The sky-high rents have made the decision to buy in Boston a no-brainer, said Trulia's Kolko. Even after just a three-year stay, buyers save an average of 10% over renters. After seven years, that savings advantage soars to 40%, according to Trulia's data.
Washington D.C.'s population has soared over the past decade. And to accommodate that growth, the housing market has expanded into the one-time farmlands of Maryland and Virginia, where lot prices are much cheaper.
That has helped keep a lid on home prices in the hot D.C. market. During the last three months of 2012, the median price for homes in the area was just over $300,000, less than half the amount you'd pay in other major metro areas, like San Francisco
Local rents, however, have risen as a steady supply of government jobs has attracted many young workers. Over the course of just three years, homebuyers can save 12% compared to renters, Trulia found, and 41% over seven years.
Seattle's land comes at a premium: The area's residential communities are hemmed in by the Olympic Mountains and Cascade Range, as well as the Puget Sound.
And the area's strong economy -- helped by a slew of profitable tech outfits such as Microsoft and Amazon.com -- keeps workers flocking to the area.
As a result home prices, at a median of $310,000, are more than 60% higher than the national median of $188,000, according to NAHB.
The cost of renting in the area is just slightly higher than the national average. Even so, with interest rates so low and home prices forecast to rise, buying is the better option even for those planning just a three-year stay. They should save 14% compared with renting. After five years, that saving advantage rises to 34% and to 42% after seven.
Like many old Midwestern towns, Chicago's growth has stagnated over the past decade. Tepid demand for housing has kept values reasonable, with the median home price in the area at just $170,000.
Rental costs, however, are comparatively high, at nearly $1,600 a month. That means a prospective buyer would need to have a very short time horizon and a bad credit history for it to make more sense to rent.
After only three years, a homeowner would pay 33% less in housing costs than a renter and 50% less after seven years, according to Trulia.
Houston is growing at a fast clip. But luckily for home buyers, there's still plenty of land to build on, keeping home prices low. Given Houston's sprawling nature, businesses are less centralized and commuters don't need to pay a premium to live close to downtown. In addition, the state's business-friendly regulations keep building costs low.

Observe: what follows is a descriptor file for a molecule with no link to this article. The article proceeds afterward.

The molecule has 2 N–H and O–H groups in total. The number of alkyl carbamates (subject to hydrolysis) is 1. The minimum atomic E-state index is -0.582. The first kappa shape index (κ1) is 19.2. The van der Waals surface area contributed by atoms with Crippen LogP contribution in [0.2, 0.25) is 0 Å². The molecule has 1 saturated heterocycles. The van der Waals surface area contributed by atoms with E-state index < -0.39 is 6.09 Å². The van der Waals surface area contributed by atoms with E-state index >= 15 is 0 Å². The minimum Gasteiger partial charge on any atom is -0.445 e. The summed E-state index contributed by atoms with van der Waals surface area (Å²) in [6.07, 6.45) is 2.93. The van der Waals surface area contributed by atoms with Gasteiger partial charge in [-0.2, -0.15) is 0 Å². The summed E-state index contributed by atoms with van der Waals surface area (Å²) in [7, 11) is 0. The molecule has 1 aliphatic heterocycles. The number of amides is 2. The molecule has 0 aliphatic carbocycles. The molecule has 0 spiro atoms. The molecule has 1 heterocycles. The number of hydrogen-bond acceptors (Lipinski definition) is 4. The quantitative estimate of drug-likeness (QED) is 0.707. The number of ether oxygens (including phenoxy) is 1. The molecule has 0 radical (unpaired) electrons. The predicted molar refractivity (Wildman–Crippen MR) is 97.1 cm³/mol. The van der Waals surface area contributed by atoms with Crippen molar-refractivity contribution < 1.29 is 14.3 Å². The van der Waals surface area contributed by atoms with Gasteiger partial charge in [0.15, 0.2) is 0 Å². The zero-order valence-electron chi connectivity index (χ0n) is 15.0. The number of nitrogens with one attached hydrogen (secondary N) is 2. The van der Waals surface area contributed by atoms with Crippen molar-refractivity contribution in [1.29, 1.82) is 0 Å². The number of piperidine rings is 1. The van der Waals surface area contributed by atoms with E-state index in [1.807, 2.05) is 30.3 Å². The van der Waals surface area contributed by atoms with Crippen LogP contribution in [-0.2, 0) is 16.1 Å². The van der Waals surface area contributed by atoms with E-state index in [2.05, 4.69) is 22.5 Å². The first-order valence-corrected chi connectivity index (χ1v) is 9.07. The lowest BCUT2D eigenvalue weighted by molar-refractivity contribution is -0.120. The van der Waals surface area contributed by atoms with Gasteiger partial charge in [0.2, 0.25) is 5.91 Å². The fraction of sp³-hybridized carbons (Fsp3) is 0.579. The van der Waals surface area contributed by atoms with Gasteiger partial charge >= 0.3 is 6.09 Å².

All that means home prices remain reasonable, a median of $164,000 in late 2012, according to the NAHB. Buying is better under nearly all circumstances. After three years, the savings is already 33% and after seven years that savings soars to 51%, according to Trulia.
Home prices have fallen dramatically in Atlanta, as foreclosures continue to come onto the market. The median home price in the metro area is a mere $130,000, according to NAHB. And while renting is pretty cheap too, buying is still the better bet. Even a buyer staying three years would see a savings of 38% over renting.
Anyone who wants to live in Detroit for awhile should find the neighborhood they like and start visiting some open houses.
Home prices in Motor City are about half what they were back in 2004. The median price for homes sold during the last quarter of 2012 was just $80,000, less than a fully-loaded Cadillac Escalade.
Even buyers who sell after three years, would save about 62% more than renters on housing costs, according to Trulia.
Yet, Detroit definitely has some downsides: The city has been emptying out. That has left a housing stock of numerous homes to chose from, many in bad shape, but all cheaper than almost everything else in the country.